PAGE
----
1. AC Won’t Turn On
There can be a few causes why your air conditioning won’t run: a triggered circuit breaker, incorrect thermostat settings, a shut off switch or an overflowing condensate drain pan.
Tripped Circuit Breaker
Your air conditioner won’t start when you have a blown breaker.
To determine if one has gotten overloaded, go to your house’s main electrical panel. You can locate this silver box on the wall in the basement, garage or closet.
- Make sure your hands and feet aren’t wet before you work on the panel or breakers.
- Find the breaker marked “AC” and ensure it’s in the “on” position. If it’s triggered, the switch will be in the middle or “off” location.
- Steadily move the switch back to the “on” spot. If it immediately flips again, don’t touch it and call us at 515-344-3579. A breaker that keeps turning off could signal your home has an electrical problem.
Inaccurate Thermostat Settings
If your thermostat isn’t giving a sign to your equipment to run, it won’t activate.
The most important part is ensuring it’s set to “cool” and not “heat.” Otherwise your air conditioner may not switch on. Or you could receive warm air blowing from vents because the furnace is on instead.
If you’re using a traditional thermostat:
- Swap out the batteries if the screen is clear. If the monitor is displaying garbled numbers, get a new thermostat.
- Make sure the correct option is showing. If you can’t alter it, override it by lowering the temperature and hitting the “hold” button. This will make your AC start if scheduling is not right.
- Test setting the thermostat 5 degrees cooler than the room’s temperature. Your AC won’t work if the thermostat matches the space’s temperature.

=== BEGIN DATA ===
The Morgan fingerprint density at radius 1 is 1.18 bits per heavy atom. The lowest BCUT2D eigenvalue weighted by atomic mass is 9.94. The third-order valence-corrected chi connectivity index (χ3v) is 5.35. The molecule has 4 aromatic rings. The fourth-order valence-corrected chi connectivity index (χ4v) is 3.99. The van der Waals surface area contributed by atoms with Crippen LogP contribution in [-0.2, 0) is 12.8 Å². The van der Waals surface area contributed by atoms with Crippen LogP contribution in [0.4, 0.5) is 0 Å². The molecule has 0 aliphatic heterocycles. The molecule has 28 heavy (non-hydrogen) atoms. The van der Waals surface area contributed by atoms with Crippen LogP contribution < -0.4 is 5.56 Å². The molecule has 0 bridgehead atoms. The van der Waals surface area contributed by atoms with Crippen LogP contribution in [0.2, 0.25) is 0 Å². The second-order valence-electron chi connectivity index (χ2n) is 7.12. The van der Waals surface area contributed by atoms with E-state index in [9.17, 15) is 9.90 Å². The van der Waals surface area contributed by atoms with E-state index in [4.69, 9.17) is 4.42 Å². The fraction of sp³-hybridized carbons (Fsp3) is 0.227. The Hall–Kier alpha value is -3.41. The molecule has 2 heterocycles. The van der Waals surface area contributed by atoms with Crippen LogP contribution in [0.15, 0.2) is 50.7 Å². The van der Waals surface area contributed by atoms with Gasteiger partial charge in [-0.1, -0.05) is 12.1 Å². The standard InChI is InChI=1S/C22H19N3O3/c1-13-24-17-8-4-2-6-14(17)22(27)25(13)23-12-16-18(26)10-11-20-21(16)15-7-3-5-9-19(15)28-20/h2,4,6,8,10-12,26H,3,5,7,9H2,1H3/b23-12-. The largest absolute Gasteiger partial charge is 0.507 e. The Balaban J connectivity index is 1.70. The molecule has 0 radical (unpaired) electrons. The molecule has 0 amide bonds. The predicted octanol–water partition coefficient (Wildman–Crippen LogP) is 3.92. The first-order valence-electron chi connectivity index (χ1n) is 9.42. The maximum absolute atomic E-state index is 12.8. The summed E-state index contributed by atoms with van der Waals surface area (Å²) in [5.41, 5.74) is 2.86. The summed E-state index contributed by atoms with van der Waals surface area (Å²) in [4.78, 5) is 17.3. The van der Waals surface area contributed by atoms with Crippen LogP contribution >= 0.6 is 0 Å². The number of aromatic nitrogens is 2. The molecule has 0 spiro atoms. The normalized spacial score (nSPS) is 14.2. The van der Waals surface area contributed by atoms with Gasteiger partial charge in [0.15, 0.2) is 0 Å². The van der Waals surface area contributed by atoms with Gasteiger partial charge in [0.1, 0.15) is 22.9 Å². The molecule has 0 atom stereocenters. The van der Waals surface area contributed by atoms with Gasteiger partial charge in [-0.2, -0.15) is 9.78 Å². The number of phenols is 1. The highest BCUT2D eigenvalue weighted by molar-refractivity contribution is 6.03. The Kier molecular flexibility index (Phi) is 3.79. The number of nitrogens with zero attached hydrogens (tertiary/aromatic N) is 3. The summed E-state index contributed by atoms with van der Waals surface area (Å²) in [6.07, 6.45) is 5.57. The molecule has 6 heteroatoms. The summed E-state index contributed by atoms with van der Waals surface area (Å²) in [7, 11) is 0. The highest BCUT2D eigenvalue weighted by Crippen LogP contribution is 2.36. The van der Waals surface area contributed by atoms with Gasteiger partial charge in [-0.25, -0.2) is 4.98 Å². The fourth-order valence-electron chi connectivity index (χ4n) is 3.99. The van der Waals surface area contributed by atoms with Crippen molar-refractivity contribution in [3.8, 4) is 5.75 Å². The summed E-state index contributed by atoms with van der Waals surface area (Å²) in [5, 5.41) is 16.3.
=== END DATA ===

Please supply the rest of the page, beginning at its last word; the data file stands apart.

Once your thermostat is set correctly, you should begin getting refreshing air fast.
If you’re using a smart thermostat, including ones manufactured by Nest, Ecobee, Lux, Honeywell or Bosch, check the manufacturer’s website for assistance. If you’re still having problems, reach us at 515-344-3579 for support.
Your AC usually has a shut-down lever near its condenser. This lever is generally in a metal box mounted on your house. If your AC has recently been tuned up, the device may have inadvertently been placed in the “off” setting.
Overflowing Condensate Drain Pan
Condensate drain pans catch the additional water your equipment removes from the air. This pan can be situated either below or within your furnace or air handler.
When there’s a clog or backed up drain, water can build up and prompt a safety control to turn off your system.
If your pan involves a PVC pipe or drain, you can drain the surplus liquid with a custom pan-cleaning tab. You can get these tablets at a home improvement or hardware shop.
If your pan has a pump, locate the float switch. If the lever is “up” and there’s moisture in the pan, you might have to get a new pump. Reach us at 515-344-3579 for help.
2. AC Blows Warm Air
If your AC is working but not delivering cold air, its airflow may be obstructed. Or it may not have sufficient refrigerant.